Iranian Crowds Chant 'Death To Israel,' 'Down With U.S.'

US sanctions go into force next week but the White House is giving waivers to several nations

US sanctions go into force next week but the White House is giving waivers to several nations

Secretary of State Mike Pompeo is defending the Trump administration's reimposition of sanctions against Iran from conservative critics who argue more should be done to isolate the country. The world's three largest producers - Russia, Saudi Arabia and the United States - all indicated they were pumping at record or near-record levels, while the United States said it would allow waivers that could allow buyers to keep importing Iranian oil, lessening the threat of a supply crunch.

Pompeo maintained that despite the waivers, "these sanctions have already had an enormous impact".

On Twitter, in a message created to emphasize his "maximum pressure" policy toward Iran, Trump included a photograph of himself modeled on a entertainment industry poster with the headline: "Sanctions are coming November 5".

President Donald Trump said the USA remains open to reaching a comprehensive deal with Iran that blocks its nuclear weapons programme, just days before sanctions on the country's energy and shipping sectors kick back in.

The US said the sanctions are not aimed at toppling the government, but at persuading it to radically change its policies, including its support for regional militant groups and its development of long-range ballistic missiles.

Pompeo said the European Union, which has drafted its own plans to circumvent U.S. sanctions, will not be.

On Friday, US Treasury Secretary Steven Mnuchin also said the US told the Brussels-based SWIFT financial messaging service that it was expected to disconnect all Iranian financial institutions that the US plans to blacklist as of Monday.

Thousands of students in the government-organised rally in the capital Tehran, broadcast live by state television, burned the Stars and Stripes, an effigy of Uncle Sam and pictures of President Donald Trump outside the leafy downtown compound that once housed the U.S. mission.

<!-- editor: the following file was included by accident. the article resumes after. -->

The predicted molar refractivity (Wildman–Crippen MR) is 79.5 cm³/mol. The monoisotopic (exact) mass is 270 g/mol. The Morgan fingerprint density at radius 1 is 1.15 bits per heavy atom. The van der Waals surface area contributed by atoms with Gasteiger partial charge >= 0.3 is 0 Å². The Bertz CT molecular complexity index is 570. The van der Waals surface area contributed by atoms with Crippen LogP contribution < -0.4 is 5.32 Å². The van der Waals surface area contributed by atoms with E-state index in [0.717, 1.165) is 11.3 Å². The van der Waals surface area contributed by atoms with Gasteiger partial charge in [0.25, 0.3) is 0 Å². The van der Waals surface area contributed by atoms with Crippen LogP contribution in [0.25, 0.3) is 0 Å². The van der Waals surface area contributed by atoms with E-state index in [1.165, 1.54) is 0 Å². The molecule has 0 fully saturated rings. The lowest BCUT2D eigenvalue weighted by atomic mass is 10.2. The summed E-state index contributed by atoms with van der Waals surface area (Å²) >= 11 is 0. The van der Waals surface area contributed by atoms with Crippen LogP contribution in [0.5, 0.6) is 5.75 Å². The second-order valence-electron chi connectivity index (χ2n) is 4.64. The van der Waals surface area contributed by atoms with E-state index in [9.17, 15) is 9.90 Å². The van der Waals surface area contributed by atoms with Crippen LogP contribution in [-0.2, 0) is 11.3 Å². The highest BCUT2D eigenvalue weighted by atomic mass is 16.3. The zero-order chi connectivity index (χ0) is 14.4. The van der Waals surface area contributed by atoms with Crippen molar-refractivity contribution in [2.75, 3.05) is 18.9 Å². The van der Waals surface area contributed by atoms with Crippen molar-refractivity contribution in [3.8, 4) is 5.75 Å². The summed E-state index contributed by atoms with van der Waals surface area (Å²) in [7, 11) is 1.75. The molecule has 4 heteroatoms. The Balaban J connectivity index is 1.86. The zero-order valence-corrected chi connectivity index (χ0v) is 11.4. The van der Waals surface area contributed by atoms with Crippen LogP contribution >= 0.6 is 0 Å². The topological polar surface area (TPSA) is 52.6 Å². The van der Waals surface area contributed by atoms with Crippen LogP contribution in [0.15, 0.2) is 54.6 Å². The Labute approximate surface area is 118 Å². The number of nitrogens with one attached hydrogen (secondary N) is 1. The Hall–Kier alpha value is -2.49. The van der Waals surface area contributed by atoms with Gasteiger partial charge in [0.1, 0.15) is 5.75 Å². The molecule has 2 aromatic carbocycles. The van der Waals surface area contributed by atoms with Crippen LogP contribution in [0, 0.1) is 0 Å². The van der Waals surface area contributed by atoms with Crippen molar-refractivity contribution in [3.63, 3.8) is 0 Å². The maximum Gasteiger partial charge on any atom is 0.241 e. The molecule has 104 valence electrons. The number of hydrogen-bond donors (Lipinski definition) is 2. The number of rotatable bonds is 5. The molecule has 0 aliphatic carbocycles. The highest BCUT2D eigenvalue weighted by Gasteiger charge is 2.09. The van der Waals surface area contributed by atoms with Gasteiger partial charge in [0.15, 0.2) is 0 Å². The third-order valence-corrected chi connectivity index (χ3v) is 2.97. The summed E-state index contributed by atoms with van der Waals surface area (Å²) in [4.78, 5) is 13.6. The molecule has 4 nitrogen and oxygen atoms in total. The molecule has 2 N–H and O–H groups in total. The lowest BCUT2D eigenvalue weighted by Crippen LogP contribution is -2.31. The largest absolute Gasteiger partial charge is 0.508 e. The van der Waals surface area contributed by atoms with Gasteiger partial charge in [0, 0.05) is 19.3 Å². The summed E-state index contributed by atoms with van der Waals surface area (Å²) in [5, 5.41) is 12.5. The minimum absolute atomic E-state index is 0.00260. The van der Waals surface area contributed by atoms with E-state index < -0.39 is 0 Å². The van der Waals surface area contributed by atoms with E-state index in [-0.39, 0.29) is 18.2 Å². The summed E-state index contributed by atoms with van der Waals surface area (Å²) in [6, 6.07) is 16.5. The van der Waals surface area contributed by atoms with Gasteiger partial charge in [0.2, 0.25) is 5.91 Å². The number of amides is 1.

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Last month, Iran's foreign minister, Javad Zarif, accused Washington of being "addicted" to sanctions.

Turkey's energy minister also said on Friday that his country had been granted an exemption from the sanctions.

The US sanctions on Iran's petroleum sector are scheduled to go into effect Monday.

On Saturday night, Israeli Prime Minister Benjamin Netanyahu in a statement thanked U.S. President Donald Trump for reimposing the sanctions.

Former US-Iran deal negotiator and sanctions official Richard Nephew expressed similar concerns.

The waiver is conditional on Iraq not paying Iran for the imports in United States dollars, said the officials, including a member of Iraq's ministerial committee that oversees energy activities.

However, ordinary Iranians fear an even more painful squeeze on living costs, from businesses struggling to buy raw materials to the sick and elderly unable to afford life-saving medicines.

India, which is the second biggest purchaser of Iranian oil after China, is willing to restrict its monthly purchase to 1.25 million tonnes or 15 million tonnes in a year (300,000 barrels per day), down from 22.6 million tonnes (452,000 barrels per day) bought in 2017-18 financial year, sources in New Delhi said. Under the Obama-era deal, involving five permanent members of the UN Security Council and Germany, Iran agreed to stop its nuclear programme in exchange for relief from economic sanctions. It has also sought a carve out from curbs on ports for Chabahar port in Iran which it has helped develop and uses as gateway to Afghanistan and Central Asia.

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